Credit: Photographed remotely by Earl Carter

Not borsch

David Moyle is a chef. He is a food editor of The Saturday Paper.

Credit: Photographed remotely by Earl Carter

As a younger chef, I’d go to enormous lengths to ensure a dish’s authenticity. I would spend hours researching and drilling for extra information on certain cuisines and their origins, fearful of inadvertently falling into the trap of cultural appropriation. Crossovers and misinformation make the pool very murky, but the stories that accompany any given dish are evocative and fascinating. Borsch’s origins are hotly contested throughout Eastern Europe, where the ever-changing borders have made its true beginnings very difficult to pinpoint. Is the original borsch a lightly soured and partially fermented beverage or is it a rich stew based on beetroot with cabbage and potato? It all depends on what side of the fence you are standing.

These days I don’t place as much importance on replicating a dish authentically. While I still find it important to understand a recipe, I am more happy to adapt it using ingredients that are locally abundant. This version of borsch would have many Ukrainians shaking their heads in stern disapproval, but it came about after I recently visited some market gardener friends of mine, Paulette and Matt, south of Hobart. They have been left with a surplus of produce after both their major sales outlets – local restaurants and Salamanca Market – were forced to close due to Covid-19 restrictions. The pair have now set up a roadside stall by their house to keep the wheels moving. Among the Portuguese cabbage, lovage and stunning turnips that were on offer sat some golden beetroots.

Beautiful golden beetroots. Cold weather. It doesn’t take a genius. Especially since the wonder of borsch actually lies in its adaptability. You can serve it hot or cold. It can be vegetarian with the use of dried mushroom for the stock instead of the beef rib and you can dress it with different condiments and embellishments for days. The day I made this in isolation outside Hobart, the temperature was 13 degrees with a “feels like” reading of minus 1.5 degrees. I had my borsch hot. With vodka.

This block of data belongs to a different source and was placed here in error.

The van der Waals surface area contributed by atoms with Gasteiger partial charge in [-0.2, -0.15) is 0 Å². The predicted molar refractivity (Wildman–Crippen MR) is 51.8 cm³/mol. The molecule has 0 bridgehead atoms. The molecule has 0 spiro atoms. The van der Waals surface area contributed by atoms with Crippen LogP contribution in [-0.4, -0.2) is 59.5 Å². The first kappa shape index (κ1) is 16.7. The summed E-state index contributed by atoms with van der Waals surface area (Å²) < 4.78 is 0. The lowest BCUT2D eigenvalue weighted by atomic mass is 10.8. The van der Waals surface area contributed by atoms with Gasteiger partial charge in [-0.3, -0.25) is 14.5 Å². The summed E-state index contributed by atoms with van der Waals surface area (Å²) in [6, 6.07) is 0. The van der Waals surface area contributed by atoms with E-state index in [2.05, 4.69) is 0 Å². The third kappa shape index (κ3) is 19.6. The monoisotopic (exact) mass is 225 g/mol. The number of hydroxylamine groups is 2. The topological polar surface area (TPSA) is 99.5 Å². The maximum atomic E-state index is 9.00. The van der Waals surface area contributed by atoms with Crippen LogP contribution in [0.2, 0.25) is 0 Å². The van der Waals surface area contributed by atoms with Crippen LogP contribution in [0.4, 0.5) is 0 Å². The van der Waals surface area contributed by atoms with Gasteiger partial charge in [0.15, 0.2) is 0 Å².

Serves 4

  • 300g beef rib
  • 1 stem of celery
  • 4 bay leaves
  • 1 onion
  • 30ml grapeseed oil
  • 4 large golden beetroots (or red)
  • 20ml white wine vinegar
  • 2 waxy potatoes
  • ¼ head savoy cabbage
  • juice of 1 lemon
  • 20ml honey
  • salt and pepper
  • sour cream

Suggested embellishments

  • lightly salted cucumber slices
  • dill
  • horseradish
  • braised beef rib
  • sautéed mushrooms
  1. To prepare the stock, cover the beef rib with two litres of water and add the celery and bay leaves.
  2. Peel and dice the onion and place the scraps in with the stock and the diced onion into another heavy-based pot with the oil.
  3. Cook the stock very gently for at least an hour and add a little salt about halfway through.
  4. In a separate pot boil two of the beetroots in water with the vinegar until just cooked (about 30 minutes). Let them cool, then remove the skin with a small knife and dice into large pieces. Cut the potatoes and cabbage into a similar size dice and reserve. Grate the other two raw beetroots on a box grater.
  5. Sweat the onions off in the heavy-based pot and then strain the stock into the pot. Add the grated beetroot and the diced vegetables and simmer gently for 20 minutes.
  6. Finish the soup with the lemon juice and honey, then season with salt and pepper as needed.
  7. Top the dish with any combination of the embellishments suggested above and a dollop of sour cream.

This article was first published in the print edition of The Saturday Paper on May 2, 2020 as "Same aim but different".

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